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What Is a Divorce by Default?

If you are filing for divorce in Indiana, you will need to serve your spouse, or provide notice that you are intending to end the marriage. However, serving divorce papers is not always a simple process; if your spouse does not agree to the divorce or hides from service, you can face a major obstacle to dissolving your marriage.

You do not have to remain in a marriage simply because your spouse refuses to comply with your request. In these situations, the court may enter a judgement for a divorce by default, which does not require your spouse’s confirmation. In some cases, you and your spouse may choose to enter a divorce by default to expedite the process.

When Does a Divorce by Default Occur?

After you file your divorce petition with your county clerk’s office, you will need to provide your spouse with copies of your Petition for Dissolution of Marriage and allow him or her to answer the complaint. You can serve your spouse via certified mail, or you can have a private process server or sheriff’s service provide these documents on your behalf. Your spouse will have a certain amount of time to respond to the complaint and file a counterclaim.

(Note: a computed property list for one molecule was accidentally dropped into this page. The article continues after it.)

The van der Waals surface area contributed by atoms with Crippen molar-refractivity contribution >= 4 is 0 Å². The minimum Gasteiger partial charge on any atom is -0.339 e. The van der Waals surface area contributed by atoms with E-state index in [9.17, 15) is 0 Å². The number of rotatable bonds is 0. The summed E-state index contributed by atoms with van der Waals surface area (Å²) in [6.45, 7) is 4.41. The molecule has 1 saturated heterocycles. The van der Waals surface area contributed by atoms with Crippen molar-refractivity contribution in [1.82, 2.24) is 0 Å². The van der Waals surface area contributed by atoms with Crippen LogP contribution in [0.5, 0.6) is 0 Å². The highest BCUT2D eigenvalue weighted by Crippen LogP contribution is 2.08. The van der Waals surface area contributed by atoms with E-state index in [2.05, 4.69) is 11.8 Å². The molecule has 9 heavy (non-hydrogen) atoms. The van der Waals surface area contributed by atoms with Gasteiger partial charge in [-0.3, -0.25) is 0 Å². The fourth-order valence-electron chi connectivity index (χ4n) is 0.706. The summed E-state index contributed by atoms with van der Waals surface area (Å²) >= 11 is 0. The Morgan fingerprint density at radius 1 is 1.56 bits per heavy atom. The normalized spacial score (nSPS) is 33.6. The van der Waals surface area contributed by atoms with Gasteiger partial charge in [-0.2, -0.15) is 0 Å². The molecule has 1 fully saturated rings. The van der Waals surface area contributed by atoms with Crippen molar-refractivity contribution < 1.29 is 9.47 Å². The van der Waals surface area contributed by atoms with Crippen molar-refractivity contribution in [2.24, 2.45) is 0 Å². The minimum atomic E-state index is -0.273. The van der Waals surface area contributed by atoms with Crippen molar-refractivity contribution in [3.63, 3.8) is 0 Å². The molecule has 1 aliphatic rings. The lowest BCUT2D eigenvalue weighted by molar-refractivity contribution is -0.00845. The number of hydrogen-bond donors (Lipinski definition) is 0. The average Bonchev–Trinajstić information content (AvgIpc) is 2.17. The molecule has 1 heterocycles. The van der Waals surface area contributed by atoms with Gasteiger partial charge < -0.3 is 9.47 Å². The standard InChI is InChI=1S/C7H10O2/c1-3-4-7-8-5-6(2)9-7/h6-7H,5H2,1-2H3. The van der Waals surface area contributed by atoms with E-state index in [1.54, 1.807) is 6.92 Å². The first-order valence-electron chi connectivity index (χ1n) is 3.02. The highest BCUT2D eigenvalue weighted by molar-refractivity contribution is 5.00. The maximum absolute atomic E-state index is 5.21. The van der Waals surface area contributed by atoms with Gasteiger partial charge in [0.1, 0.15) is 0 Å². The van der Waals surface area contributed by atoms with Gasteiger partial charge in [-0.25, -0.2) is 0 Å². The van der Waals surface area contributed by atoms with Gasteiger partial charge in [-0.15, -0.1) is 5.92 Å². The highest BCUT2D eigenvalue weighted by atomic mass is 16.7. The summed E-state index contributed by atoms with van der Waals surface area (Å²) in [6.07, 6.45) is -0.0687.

If your spouse misses the deadline to answer, however, the court will still proceed with the divorce. You will instead enter a divorce by default; during this process, the court will set a hearing date for you to appear. At this hearing, the judge will issue a ruling in the divorce as well as divorce orders.

It is in your spouse’s best interest to respond to service and appear in court, however. By failing to respond, he or she waives the right to have any say in the divorce agreement — which may include important matters such as alimony, child custody and support, and asset division. During a divorce by default, the judge will likely issue the ruling based entirely on the petition you file.

In some cases, you and your spouse may agree from the beginning to enter a divorce by default. You can choose one spouse to file the petition and agree to the terms of the petition prior to initiating the process. The other spouse will not respond, and the court can grant the divorce quickly and confidentially.

Pros and Cons of a Divorce by Default

A divorce by default can provide several benefits to the petitioner spouse. These processes are typically faster and cheaper than longer divorces that require mediation or a courtroom trial. With a default judgement, you do not have to produce the same financial information that you need to provide in normal divorce proceedings. Collecting paystubs, tax returns, account statements and other documents can be tedious and time consuming, and a divorce by default cuts down on this work significantly.

There are downsides to this process, however. The defendant spouse may not understand the terms of the petition and unwittingly agree to an unfavorable outcome. By failing to respond, he or she waives the right to contest court orders, which can place the defendant in a difficult situation.

Getting Help from an Indiana Divorce Lawyer

Whether your spouse is attempting to enter a divorce by default, or you are struggling with receiving a response to your petition, an Indiana divorce attorney can help. As soon as you receive notice of a divorce or decide to file a petition, contact an Indiana divorce lawyer for assistance.